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 Merna Wood stood leaning against the jamb in the open doorway. The morning-glory vines made a very effective draping for a very pretty picture; the attitude was the acme of indolence, which an indescribable expression of alertness belied.
Ned Glover was standing below, his face just on a level with hers; he was looking at her laughingly—in fact he was nearly always laughing—and Merna was never certain that he meant one-half that he was saying, which at this moment was: “Yes; I am going to buy a nice little home, and I want a housekeeper; will you come?”
Merna tossed her head saucily: “I do not intend to go out to service this summer,” she replied.
“If I must do so, I will hire some one to do the work, and have my wife oversee it. Will you come as my wife, Merna?”
Merna flushed rosily, she was not yet sure that he was in earnest, so she replied lightly, “Oh, you are just funning, as the children say.”
He tried to draw his face into lines of seriousness, but his bright blue eyes would twinkle, he was so jolly that it was impossible for him to assume an expression of severe gravity.
232He caught her face in both his large palms, and kissed her fondly: “Say yes! Say yes, I tell you!” he whispered forcefully.
“Yes! Yes! Let me go, Ned, mother is looking!”
“Well, mother has a perfect right to look; we do not care!” his face one broad laugh.
Ned was from this time—of course—a privileged visitor; always pleasant, and in a manner affectionate, yet no more loverlike than before their engagement. The tender nonsense that helps to make courtship so sweet; the airs of possession on one side, and of loving subjection on the other, the happy planning by both for the future, seemed to be entirely forgotten.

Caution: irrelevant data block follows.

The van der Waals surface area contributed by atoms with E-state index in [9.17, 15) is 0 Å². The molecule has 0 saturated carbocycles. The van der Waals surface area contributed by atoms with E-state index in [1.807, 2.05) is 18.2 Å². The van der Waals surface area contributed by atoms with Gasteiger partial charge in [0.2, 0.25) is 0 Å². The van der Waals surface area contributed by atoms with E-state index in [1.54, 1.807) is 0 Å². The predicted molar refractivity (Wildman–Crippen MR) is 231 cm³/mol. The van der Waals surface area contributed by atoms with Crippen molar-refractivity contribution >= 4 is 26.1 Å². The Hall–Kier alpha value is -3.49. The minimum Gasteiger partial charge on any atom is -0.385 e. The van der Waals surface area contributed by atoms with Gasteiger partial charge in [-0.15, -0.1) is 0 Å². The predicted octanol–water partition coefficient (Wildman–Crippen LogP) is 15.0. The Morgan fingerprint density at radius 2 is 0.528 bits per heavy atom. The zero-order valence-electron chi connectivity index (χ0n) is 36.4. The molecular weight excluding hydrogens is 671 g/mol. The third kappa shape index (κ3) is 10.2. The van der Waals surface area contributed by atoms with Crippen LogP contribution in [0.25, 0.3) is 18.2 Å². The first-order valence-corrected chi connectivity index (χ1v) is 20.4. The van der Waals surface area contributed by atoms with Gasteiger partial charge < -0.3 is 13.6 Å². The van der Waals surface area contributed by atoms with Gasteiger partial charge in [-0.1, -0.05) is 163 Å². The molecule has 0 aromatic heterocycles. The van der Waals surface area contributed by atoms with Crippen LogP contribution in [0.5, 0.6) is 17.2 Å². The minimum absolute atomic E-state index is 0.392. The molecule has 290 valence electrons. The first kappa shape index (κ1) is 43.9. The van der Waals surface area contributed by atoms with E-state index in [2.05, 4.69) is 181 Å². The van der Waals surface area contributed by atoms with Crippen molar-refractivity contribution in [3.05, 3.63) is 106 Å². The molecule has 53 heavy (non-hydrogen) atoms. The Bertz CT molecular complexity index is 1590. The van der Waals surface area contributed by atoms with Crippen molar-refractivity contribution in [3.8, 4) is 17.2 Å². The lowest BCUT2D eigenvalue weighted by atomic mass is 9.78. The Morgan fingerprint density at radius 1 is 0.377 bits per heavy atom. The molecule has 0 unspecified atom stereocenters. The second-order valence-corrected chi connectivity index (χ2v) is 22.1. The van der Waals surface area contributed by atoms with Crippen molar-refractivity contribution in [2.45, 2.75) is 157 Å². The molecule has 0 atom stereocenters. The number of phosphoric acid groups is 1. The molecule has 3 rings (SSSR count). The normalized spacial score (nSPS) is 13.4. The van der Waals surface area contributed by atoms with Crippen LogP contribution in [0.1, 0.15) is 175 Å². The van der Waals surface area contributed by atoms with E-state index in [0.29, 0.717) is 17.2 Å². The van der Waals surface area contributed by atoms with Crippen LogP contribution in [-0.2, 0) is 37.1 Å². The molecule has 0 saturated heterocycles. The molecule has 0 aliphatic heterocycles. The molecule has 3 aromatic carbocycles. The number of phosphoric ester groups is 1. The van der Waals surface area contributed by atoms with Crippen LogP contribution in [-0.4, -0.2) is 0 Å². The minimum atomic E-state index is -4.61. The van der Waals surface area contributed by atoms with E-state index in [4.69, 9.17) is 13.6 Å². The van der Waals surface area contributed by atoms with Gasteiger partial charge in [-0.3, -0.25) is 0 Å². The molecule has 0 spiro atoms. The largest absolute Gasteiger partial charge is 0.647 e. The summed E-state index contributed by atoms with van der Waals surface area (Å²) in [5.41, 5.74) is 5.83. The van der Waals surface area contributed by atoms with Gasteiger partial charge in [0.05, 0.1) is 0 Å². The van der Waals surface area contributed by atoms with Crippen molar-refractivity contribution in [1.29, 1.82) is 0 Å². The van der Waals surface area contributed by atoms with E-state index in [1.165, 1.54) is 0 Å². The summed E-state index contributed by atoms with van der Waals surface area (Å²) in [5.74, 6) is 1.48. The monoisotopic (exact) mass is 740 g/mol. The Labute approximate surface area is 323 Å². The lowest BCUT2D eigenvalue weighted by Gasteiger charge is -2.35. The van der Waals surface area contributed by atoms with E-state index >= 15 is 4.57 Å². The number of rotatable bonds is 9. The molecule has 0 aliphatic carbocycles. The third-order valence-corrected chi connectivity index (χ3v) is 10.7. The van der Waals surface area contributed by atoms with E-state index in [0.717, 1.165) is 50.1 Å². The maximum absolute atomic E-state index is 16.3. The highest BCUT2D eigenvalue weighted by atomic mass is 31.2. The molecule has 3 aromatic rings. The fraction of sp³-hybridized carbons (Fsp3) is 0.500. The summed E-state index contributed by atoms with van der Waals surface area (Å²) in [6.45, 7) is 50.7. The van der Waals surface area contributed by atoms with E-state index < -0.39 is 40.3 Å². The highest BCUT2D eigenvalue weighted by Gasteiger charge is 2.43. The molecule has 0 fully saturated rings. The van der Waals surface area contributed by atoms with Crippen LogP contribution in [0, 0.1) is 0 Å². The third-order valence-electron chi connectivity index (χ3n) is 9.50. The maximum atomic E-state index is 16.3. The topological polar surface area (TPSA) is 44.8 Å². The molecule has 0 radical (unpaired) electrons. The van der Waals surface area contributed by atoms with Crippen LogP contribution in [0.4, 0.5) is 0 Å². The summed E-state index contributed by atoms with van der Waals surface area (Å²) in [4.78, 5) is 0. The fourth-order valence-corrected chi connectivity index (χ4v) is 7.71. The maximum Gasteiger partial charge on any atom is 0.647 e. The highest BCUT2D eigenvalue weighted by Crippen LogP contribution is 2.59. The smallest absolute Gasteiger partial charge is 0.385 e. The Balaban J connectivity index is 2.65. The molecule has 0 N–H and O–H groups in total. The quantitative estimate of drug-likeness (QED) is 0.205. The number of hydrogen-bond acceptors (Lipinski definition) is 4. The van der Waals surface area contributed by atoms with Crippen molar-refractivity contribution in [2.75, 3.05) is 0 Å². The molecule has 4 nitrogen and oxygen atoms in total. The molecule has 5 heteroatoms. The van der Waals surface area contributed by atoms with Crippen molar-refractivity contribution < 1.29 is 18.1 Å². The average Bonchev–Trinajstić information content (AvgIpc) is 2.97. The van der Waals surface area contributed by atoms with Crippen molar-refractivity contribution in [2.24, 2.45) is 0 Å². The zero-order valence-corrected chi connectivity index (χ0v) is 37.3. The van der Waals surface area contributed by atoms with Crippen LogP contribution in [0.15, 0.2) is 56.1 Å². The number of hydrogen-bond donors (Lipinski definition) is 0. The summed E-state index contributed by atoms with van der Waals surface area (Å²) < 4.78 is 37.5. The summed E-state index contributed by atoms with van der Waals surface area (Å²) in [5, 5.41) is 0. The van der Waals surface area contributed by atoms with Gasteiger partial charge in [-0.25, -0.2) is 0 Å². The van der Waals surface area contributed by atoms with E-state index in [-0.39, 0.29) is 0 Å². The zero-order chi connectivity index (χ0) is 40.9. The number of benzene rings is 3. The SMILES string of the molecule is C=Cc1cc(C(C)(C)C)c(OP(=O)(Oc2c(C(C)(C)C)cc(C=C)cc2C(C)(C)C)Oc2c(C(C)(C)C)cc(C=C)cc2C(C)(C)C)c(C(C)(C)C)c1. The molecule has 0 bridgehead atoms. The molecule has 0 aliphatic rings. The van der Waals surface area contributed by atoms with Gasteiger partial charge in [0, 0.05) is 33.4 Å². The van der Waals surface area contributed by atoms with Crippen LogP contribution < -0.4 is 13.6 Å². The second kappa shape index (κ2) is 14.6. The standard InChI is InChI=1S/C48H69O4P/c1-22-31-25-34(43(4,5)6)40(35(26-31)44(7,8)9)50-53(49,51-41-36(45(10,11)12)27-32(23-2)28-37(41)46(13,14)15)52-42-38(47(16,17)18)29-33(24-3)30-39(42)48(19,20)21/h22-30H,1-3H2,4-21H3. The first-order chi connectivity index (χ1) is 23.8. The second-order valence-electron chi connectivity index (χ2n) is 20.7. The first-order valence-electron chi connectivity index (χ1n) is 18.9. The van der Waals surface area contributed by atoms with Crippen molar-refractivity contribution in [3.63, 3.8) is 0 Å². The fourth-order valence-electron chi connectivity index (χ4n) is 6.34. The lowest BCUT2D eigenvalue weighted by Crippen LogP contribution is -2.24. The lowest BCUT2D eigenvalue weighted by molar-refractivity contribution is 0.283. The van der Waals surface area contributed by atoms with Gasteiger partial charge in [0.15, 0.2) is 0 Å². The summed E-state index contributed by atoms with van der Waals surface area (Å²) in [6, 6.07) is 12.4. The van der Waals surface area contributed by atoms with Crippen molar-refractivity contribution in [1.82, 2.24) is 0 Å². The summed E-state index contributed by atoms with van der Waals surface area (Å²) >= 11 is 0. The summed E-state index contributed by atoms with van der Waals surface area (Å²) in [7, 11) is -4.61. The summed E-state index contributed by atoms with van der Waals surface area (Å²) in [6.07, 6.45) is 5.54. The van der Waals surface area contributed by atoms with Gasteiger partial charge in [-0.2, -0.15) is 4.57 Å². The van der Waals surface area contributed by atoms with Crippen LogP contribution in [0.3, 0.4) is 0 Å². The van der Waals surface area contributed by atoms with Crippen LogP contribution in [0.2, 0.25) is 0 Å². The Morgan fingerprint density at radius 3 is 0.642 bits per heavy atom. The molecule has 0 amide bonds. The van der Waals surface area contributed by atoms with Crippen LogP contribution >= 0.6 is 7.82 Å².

Love is a magician who fits the eyes with a deceptive lens; but not even through love’s magnifying could Merna find tangible ground for rosy dreams; she was not exactly unhappy, neither was she quite satisfied. She took herself to task for being so foolish—just because of the lack of definite words—but he seemed to have forgotten the engagement altogether, as he made not the slightest allusion to it. It made Merna’s face burn whenever she thought of it: “I do wonder if he was just making game of me, trying to ascertain what answer I would give him! Oh, I wish that I had have said no—Oh, I do not know what I do wish!” angry tears filling her eyes as she thought.
Ned came as usual one evening, and remained until very late; once, as she was passing him, she rested her hand upon the table, and leaned toward him in the act of speaking; he covered 233the hand with his warm palm, and his breath swept her cheek as he whispered: “I wish that I had you all to myself in a nice little home of our own!”
Her radiant eyes answered him, and she bent her head until her cheek touched his caressing lips.
As he was bidding her good-night, he caught her in his arms, saying over and over again, “I do love you, Merna! You are the sweetest little woman on the face of the earth!”
Her face was filled with happiness, and her eyes glowed with tender light; but she laughingly put her hand over his lips: “I imagine that is what you call ‘taffy’!”
He held her closely for a moment, his voice growing low and earnest: “Little one, I mean every word that I say! I do love you—and if only circumstances—well, never mind that talk, but believe that I truly love you!”
She sat in the moonlight thinking for a long time after he left; what was there in that closing speech which sent a chill over her? Only this—love is said to be blind—as to worldly judgment this is true; but love’s intuition of love grows keen with the development of the passion. She felt that she ought to be happy, but she was not—that is—not so very happy; little thrilling thoughts ran through her mind deliciously, then a cold wave of doubt, casting a chill over her spirits. A woman is flattered and pleased if a man makes her a sharer of his secrets, whether of business or otherwise; she thus knows that he fully trusts her love and judgment, and she holds 234it a sacred charge. She thought uneasily that she could have no fond anticipations with any certainty of their proving a reality. Whatever she built must be the very airiest kind of an air castle, its only foundation an engagement which seemed like a burlesque. Vague allusions, or even words of endearment do not form a very tangible ground upon which to build.